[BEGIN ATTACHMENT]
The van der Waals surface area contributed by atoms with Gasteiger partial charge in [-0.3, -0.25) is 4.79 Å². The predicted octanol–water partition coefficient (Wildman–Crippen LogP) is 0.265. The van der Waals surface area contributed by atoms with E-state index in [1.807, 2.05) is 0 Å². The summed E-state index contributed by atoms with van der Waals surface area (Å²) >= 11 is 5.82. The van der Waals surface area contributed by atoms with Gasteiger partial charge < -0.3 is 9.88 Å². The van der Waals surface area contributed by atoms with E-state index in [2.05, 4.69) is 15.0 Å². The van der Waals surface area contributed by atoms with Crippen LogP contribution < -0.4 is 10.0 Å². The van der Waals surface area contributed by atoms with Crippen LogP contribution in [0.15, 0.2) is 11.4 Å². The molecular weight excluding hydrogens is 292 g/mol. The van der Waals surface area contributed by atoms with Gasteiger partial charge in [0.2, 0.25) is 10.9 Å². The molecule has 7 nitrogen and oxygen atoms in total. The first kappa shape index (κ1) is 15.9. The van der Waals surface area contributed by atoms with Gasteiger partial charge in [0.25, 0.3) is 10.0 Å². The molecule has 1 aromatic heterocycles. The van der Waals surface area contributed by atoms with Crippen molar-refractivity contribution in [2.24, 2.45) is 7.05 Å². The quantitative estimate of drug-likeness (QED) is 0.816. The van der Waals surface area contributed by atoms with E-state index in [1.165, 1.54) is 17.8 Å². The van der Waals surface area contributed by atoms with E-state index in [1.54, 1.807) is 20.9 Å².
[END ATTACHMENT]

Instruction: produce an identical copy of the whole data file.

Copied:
The van der Waals surface area contributed by atoms with Gasteiger partial charge in [-0.3, -0.25) is 4.79 Å². The predicted octanol–water partition coefficient (Wildman–Crippen LogP) is 0.265. The van der Waals surface area contributed by atoms with E-state index in [1.807, 2.05) is 0 Å². The summed E-state index contributed by atoms with van der Waals surface area (Å²) >= 11 is 5.82. The van der Waals surface area contributed by atoms with Gasteiger partial charge < -0.3 is 9.88 Å². The van der Waals surface area contributed by atoms with E-state index in [2.05, 4.69) is 15.0 Å². The van der Waals surface area contributed by atoms with Crippen LogP contribution < -0.4 is 10.0 Å². The van der Waals surface area contributed by atoms with Crippen LogP contribution in [0.15, 0.2) is 11.4 Å². The molecular weight excluding hydrogens is 292 g/mol. The van der Waals surface area contributed by atoms with Gasteiger partial charge in [0.2, 0.25) is 10.9 Å². The molecule has 7 nitrogen and oxygen atoms in total. The first kappa shape index (κ1) is 15.9. The van der Waals surface area contributed by atoms with Gasteiger partial charge in [0.25, 0.3) is 10.0 Å². The molecule has 1 aromatic heterocycles. The van der Waals surface area contributed by atoms with Crippen molar-refractivity contribution in [2.24, 2.45) is 7.05 Å². The quantitative estimate of drug-likeness (QED) is 0.816. The van der Waals surface area contributed by atoms with E-state index in [1.165, 1.54) is 17.8 Å². The van der Waals surface area contributed by atoms with E-state index in [1.54, 1.807) is 20.9 Å².